A young writer asks me recently what she should do to become a great writer. My answer: Be brave. Be willing to write poorly. Be willing to be criticized. Be willing to begin.
Most writing projects fizzle not because they are not worthwhile or that the writing was poor, but because the writer was afraid of writing badly.
To write is to risk. And it almost always feels risky. You’re open to judgement, you may fail, and it may feel like your work is in vain. But it almost never is.
Even poor writing is a step in the journey. Your first or second or tenth piece may not be great, but if you love it, and if you have more stories to share, and if you can muster the courage to keep going, your breakthrough may yet be around the corner.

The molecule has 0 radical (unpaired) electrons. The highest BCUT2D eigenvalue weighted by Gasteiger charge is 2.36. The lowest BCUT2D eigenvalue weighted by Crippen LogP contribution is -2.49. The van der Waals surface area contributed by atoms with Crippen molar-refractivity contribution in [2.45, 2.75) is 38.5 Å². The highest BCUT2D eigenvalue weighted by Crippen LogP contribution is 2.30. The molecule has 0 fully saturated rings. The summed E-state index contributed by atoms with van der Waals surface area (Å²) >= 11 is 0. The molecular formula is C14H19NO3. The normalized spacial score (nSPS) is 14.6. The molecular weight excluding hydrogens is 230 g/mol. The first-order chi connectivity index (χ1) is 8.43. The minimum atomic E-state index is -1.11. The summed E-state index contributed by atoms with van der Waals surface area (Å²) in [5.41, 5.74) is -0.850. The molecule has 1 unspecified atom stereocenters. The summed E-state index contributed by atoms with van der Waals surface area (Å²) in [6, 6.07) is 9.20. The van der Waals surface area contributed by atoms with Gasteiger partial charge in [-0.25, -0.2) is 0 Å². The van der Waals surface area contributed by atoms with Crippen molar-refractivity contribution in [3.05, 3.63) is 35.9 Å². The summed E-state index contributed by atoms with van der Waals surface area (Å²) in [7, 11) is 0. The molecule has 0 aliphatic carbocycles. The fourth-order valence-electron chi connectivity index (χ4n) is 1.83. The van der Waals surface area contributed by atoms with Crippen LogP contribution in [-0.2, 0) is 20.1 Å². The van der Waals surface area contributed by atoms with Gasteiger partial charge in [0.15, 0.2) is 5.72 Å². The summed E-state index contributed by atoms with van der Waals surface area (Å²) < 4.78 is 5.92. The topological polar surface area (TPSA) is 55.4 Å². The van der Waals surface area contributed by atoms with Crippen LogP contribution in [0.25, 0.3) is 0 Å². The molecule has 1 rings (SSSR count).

I’m not saying that you have the luxury of quitting your day job, and I’m not saying that you should persist in solitude without the opportunities for growth afforded by wonderful communities of writers and readers around you. But I am saying that if you love it, it’s a wonderful journey–whether your work is ready by tens or tens of thousands.